- Amazon has expanded its Whole Foods Market home delivery to 10 new markets, including Ann Arbor, Detroit, Jacksonville, Madison, Milwaukee, Omaha, Orlando, St. Louis, Tampa and Tulsa. The company has also expanded its delivery in New York City and Seattle.
- Amazon’s Whole Foods delivery service first launched in February and the company noted Wednesday that it has plans to continue its expansion across the U.S. throughout the rest of the year. Two-hour delivery is free with a minimum order of $35, and one-hour delivery costs an additional $7.99. The companies also announced expanded grocery pickup from Whole Foods Market. The service launched last month and is now available in five markets, with continued plans for expansion.
- The e-commerce expansion should help Amazon reach more consumers with its grocery offerings. A recent survey from communications firm Walker Sands finds that just one in ten consumers (11%) have ordered groceries from Amazon.
With an additional 10 markets added to its Whole Foods delivery mix, Amazon has ramped up the service to 48 total markets in about eight months. The grocer is still playing catch up to Walmart, Kroger and Target in delivery, but with back-to-back 10-market expansion announcements, it's certainly making up some ground.
In doing so, Amazon is also going after delivery share in some of the most competitive states in the country – namely Florida and New York City. In New York, there are more than a dozen Whole Foods locations to help Amazon scale, but it won’t be easy — Walmart is also chasing delivery dollars there and recently started promoting its service through Jet in the market. In Florida, grocery square footage jumped 6% last year, while the rest of the country experienced a dip of nearly 29% in store openings last year.
Amazon has some differentiators to help bring its delivery business up to speed. The service is integrated into its Prime business, which includes more than 100 million subscribers. It also facilitates credit card rewards for Whole Foods purchases, enables a handful of Amazon’s delivery markets to include alcohol sales and allows those customers to order via Alexa.
According to a new report, The Future of Retail 2018, from Walker Sands Communications, Amazon is hitting on a number of consumer preferences with delivery: They’re excited about shopping online for the “new” category of groceries; they’re using voice shopping more (of the consumers who own a voice-controlled device, 50% percent have made a voice-controlled purchase in the past year); and fast delivery is quickly becoming a necessity (taking a page from its Prime playbook, Amazon is monetizing speedier, one-hour delivery, for an added fee).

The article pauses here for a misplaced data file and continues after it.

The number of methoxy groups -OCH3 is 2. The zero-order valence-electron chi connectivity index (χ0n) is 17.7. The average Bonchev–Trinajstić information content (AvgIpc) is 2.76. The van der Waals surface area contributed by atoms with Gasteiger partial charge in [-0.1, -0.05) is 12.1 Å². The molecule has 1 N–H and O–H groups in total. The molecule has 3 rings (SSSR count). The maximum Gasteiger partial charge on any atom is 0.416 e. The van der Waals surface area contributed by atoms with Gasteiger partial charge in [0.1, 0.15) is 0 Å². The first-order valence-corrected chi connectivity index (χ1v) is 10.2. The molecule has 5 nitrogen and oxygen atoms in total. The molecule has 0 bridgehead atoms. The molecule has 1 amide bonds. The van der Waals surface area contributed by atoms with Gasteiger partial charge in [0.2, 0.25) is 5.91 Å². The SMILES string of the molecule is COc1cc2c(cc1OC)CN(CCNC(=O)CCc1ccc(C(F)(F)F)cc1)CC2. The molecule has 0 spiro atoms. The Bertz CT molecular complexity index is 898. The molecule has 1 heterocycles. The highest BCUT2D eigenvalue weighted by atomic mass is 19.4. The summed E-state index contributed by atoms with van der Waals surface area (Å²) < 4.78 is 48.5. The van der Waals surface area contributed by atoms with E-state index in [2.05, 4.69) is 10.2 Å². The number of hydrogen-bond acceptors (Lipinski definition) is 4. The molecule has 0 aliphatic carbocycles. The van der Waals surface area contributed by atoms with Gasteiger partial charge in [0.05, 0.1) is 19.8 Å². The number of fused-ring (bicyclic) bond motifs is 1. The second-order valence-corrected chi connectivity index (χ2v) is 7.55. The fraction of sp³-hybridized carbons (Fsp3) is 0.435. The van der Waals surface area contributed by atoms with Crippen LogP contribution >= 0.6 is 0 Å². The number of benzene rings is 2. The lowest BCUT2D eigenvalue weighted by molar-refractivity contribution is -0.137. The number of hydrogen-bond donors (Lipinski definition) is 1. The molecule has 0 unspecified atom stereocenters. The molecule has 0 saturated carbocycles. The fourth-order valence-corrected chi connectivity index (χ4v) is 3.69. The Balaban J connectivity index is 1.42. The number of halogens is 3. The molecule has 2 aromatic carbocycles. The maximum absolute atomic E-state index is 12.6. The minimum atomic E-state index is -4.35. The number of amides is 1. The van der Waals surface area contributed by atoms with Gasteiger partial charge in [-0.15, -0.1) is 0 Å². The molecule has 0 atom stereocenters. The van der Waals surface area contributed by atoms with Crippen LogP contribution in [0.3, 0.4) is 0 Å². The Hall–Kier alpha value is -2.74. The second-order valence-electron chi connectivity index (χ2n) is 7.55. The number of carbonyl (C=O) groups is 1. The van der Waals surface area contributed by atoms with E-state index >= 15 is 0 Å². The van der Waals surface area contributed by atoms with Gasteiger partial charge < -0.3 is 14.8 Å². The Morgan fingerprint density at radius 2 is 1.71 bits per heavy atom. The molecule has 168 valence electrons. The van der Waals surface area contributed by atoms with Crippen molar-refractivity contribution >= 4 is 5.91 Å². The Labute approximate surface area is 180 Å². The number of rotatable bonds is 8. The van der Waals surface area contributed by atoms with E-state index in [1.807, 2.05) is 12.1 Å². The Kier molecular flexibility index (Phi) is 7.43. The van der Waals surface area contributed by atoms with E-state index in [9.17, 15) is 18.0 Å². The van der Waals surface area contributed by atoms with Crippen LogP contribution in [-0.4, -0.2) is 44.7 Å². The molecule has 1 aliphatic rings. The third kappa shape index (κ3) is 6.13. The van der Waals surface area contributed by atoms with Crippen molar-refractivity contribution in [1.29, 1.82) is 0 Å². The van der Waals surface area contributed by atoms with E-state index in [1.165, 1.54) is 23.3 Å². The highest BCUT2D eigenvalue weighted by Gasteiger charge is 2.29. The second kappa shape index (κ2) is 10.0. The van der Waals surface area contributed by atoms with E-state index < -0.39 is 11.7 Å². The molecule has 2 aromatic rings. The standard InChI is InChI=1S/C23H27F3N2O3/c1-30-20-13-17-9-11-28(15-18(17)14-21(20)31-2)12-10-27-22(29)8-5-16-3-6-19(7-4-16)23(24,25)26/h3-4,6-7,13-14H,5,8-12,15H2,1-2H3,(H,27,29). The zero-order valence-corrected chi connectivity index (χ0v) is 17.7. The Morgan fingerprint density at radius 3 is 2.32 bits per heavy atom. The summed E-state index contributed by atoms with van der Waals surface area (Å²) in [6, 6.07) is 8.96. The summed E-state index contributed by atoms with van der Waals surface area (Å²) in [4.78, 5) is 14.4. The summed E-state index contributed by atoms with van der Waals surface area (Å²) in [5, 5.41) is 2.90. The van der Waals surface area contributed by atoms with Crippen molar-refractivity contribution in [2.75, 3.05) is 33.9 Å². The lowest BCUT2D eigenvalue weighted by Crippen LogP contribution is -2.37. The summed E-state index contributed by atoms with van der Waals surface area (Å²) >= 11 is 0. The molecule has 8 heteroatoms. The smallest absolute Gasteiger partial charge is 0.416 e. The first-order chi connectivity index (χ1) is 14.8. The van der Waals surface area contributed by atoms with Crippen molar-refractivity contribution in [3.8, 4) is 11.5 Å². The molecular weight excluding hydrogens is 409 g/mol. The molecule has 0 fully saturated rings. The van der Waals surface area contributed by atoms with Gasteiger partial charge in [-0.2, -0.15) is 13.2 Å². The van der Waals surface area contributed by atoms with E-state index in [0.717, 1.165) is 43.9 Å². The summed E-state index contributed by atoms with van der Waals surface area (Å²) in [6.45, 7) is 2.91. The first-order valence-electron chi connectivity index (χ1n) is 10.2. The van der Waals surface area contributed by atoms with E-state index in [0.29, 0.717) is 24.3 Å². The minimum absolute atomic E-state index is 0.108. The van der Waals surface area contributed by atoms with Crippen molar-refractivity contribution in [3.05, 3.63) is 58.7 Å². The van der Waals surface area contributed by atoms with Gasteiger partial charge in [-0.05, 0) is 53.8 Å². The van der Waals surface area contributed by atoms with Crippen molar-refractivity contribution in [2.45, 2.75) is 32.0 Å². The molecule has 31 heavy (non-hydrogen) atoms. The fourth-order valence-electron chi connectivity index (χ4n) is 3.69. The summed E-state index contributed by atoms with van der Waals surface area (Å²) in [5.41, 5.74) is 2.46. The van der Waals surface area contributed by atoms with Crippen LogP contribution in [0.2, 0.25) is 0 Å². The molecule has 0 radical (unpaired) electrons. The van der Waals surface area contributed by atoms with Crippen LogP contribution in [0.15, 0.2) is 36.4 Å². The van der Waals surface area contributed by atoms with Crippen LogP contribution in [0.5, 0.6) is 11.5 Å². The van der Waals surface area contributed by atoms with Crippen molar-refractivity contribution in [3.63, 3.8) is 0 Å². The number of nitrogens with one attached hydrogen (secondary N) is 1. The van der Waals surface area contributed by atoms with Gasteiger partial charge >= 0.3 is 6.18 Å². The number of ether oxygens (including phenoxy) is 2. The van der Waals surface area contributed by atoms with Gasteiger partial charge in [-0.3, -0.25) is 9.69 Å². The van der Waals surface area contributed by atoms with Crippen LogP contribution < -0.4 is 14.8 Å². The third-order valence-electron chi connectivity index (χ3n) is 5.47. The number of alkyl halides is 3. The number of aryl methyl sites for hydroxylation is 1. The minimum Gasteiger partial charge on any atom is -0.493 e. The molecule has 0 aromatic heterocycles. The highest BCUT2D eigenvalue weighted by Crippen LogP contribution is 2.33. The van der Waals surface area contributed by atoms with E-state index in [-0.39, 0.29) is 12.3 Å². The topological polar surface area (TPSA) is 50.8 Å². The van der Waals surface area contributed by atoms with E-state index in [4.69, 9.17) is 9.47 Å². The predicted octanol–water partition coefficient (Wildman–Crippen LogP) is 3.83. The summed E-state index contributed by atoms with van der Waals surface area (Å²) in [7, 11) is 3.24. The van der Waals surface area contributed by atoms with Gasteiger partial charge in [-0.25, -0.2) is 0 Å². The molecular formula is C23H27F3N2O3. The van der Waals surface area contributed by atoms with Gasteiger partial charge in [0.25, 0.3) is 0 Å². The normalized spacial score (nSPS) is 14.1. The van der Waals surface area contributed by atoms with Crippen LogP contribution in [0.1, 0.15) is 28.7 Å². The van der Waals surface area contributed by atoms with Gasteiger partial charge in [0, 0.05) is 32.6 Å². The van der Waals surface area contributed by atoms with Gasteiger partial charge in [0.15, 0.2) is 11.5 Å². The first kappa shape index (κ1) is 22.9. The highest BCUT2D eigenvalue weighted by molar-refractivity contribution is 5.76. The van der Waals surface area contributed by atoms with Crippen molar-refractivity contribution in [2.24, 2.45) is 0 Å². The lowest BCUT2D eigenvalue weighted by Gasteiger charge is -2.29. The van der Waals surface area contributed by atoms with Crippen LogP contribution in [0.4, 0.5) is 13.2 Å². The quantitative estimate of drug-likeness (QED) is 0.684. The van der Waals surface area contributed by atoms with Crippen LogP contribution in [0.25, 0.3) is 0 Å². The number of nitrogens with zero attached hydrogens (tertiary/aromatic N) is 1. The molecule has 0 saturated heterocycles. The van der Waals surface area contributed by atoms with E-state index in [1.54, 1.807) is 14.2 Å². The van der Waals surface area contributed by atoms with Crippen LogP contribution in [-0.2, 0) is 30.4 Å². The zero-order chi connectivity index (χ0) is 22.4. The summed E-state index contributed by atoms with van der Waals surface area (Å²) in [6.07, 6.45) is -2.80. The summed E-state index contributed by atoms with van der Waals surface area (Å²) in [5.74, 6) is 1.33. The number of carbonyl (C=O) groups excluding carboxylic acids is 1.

The slower pace of Amazon’s grocery pickup service paints a different picture. Whole Foods is new to this space, having launched just last month. Meanwhile, Walmart has more than 2,000 stores with curbside food pickup, while Kroger’s recently renamed Grocery Pickup service is available at more than 1,000 stores. But Amazon’s slow and steady approach could be intentional.
The Walker Sands report, showing just 11% consumers have ordered groceries from Amazon should be concerning for the company. True, it leads online grocery sales, but considering its size and reach, it should arguably be generating more customer interest. Critics have also pointed out that Amazon's various grocery properties — including the struggling AmazonFresh, Prime Pantry and its limited private label lineup — are underwhelming and confusing.
The report also contains information that should worry all grocers moving online. Just 39% of consumers surveyed say they are at least somewhat likely to make an online grocery purchase in the next year, down slightly from 45% last year.
Amazon might be choosing patience here while more consumers warm up to e-commerce. The company is famous for experimenting and being willing to lose money, after all. Amazon and delivery are synonymous, but Whole Foods and pickup aren't there yet, so it will take some marketing efforts to get this service to a competitive level. With just a year under its belt in the space, this could also buy Amazon time to become more familiar with the grocery category, and allow it to figure out how to flex its innovation muscle for a competitive advantage.